War of the Rebellion: Serial 056 Page 0798 KY.,SW.VA.,Tennessee,MISS.,N.ALA.,AND N.GA. Chapter XLIII.

Search Civil War Official Records


HEADQUARTERS DEPARTMENT OF WEST TENNESSEE, Jackson, Tennessee, December 8, 1863.


Commanding Army of Tennessee:

GENERAL: I herewith respectfully inclose you copy of a letter addressed to General Joseph E. Johnston,* which fully states the condition of affairs in West Tennessee. I have succeeded thus far beyond my most sanguine expectations; troops and men are flocking to me from all quarters, and I hope soon to have a large effective force in the field. I am satisfied that there are from 5,000 to 6,000 men belonging to your army in this and Middle Tennessee that can be gotten out, and I only require arms and money, with the aid and co-operation of the troops south of this, to effect my purposes. A simultaneous movement on the part of General Roddey and General Lee, with a brigade of infantry from the Army of Mississippi thrown on the Memphis and Charleston Railroad would so destroy it that the enemy would be forced to content themselves within their fortifications at Memphis and Corinth. With open and uninterrupted communication with General Johnston's army the old soldiers could be easily sent out and forwarded to you. I am confident, also, that many thousand head of cattle can be driven out and still leave enough for the subsistence of the troops necessary to hold or occupy this country. There is also a large quantity of leather and bacon, and I know of no other region as accessible as this and which can be occupied, and all in it made available to the Confederacy, with as little cost. Commissary purchasers from your army are here, and I shall aid them and do all in my power to send you supplies; at the same time the want of arms prevents me from being able to give safe escort across the line southward, and nothing short of the destruction of the Memphis and Charleston Railroad from Memphis to Corinth will make the transit safe and reliable. I have given the people the opportunity of volunteering until 1st of January-after that all to be conscripted and sent to fill up infantry regiments; and suggest that after the 1st of January General Pillow be ordered in this department for that purpose. There being no general officer here but myself, another is greatly needed to aid me in organizing and commanding the troops, and I respectfully ask that Brig. Gen. F. C. Armstrong be ordered to report to me for duty. With his assistance and experience, I am confident that I shall have in a short time 8,000 effective men in the field, besides some thousand belonging to infantry command, all of whom will be sent back at the earliest possible moment. I am not only willing, but desirous, general, of rendering the country all the service possible in the occupancy and defense of West Tennessee; also to get out from here all the supplies I can for the subsistence of your army. If you can aid me in the services of a general officer or the procurement of arms I shall be thankful, and in turn use every exertion to send to you the absentees from your ranks and supplies, &c., for your troops.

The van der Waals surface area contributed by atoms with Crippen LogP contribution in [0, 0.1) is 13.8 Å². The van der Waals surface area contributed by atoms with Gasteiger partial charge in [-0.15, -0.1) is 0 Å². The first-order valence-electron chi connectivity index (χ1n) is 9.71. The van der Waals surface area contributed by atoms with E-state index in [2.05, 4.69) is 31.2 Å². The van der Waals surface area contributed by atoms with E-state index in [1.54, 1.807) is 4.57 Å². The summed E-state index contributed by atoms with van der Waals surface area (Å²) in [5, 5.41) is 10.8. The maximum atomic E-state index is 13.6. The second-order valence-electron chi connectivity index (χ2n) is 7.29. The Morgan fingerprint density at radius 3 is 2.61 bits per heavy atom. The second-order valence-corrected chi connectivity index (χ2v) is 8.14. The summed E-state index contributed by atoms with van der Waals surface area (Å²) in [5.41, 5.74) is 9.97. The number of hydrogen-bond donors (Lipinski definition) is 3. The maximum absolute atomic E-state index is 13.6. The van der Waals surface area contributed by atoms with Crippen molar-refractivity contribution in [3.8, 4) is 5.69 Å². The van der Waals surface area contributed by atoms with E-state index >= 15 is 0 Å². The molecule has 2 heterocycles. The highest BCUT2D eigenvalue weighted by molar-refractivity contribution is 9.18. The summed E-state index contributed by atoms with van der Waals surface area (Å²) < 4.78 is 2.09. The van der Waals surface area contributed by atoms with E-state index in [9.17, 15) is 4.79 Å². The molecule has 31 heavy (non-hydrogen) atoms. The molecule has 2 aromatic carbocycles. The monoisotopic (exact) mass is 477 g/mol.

I am, general, very respectfully, your obedient servant,


Brigadier-General, Commanding.

*See p.789.